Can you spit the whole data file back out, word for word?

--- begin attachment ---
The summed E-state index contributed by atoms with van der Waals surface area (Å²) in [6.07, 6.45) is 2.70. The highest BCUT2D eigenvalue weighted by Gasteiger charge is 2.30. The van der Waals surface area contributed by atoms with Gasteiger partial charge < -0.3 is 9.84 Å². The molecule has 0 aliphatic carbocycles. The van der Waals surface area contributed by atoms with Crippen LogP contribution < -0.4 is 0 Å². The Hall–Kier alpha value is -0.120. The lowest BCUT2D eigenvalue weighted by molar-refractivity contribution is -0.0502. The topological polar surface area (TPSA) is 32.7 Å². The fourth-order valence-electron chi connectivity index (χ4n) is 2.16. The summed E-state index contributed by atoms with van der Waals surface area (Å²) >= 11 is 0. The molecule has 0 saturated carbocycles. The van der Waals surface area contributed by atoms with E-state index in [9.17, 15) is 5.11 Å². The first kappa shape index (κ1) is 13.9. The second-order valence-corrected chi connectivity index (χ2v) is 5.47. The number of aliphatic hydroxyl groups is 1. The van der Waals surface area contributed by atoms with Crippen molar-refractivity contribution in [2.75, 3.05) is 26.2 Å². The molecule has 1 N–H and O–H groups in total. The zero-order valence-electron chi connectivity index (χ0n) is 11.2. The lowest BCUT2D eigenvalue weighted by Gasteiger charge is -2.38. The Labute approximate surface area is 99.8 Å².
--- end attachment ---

The summed E-state index contributed by atoms with van der Waals surface area (Å²) in [6.07, 6.45) is 2.70. The highest BCUT2D eigenvalue weighted by Gasteiger charge is 2.30. The van der Waals surface area contributed by atoms with Gasteiger partial charge < -0.3 is 9.84 Å². The molecule has 0 aliphatic carbocycles. The van der Waals surface area contributed by atoms with Crippen LogP contribution < -0.4 is 0 Å². The Hall–Kier alpha value is -0.120. The lowest BCUT2D eigenvalue weighted by molar-refractivity contribution is -0.0502. The topological polar surface area (TPSA) is 32.7 Å². The fourth-order valence-electron chi connectivity index (χ4n) is 2.16. The summed E-state index contributed by atoms with van der Waals surface area (Å²) >= 11 is 0. The molecule has 0 saturated carbocycles. The van der Waals surface area contributed by atoms with E-state index in [9.17, 15) is 5.11 Å². The first kappa shape index (κ1) is 13.9. The second-order valence-corrected chi connectivity index (χ2v) is 5.47. The number of aliphatic hydroxyl groups is 1. The van der Waals surface area contributed by atoms with Crippen molar-refractivity contribution in [2.75, 3.05) is 26.2 Å². The molecule has 1 N–H and O–H groups in total. The zero-order valence-electron chi connectivity index (χ0n) is 11.2. The lowest BCUT2D eigenvalue weighted by Gasteiger charge is -2.38. The Labute approximate surface area is 99.8 Å².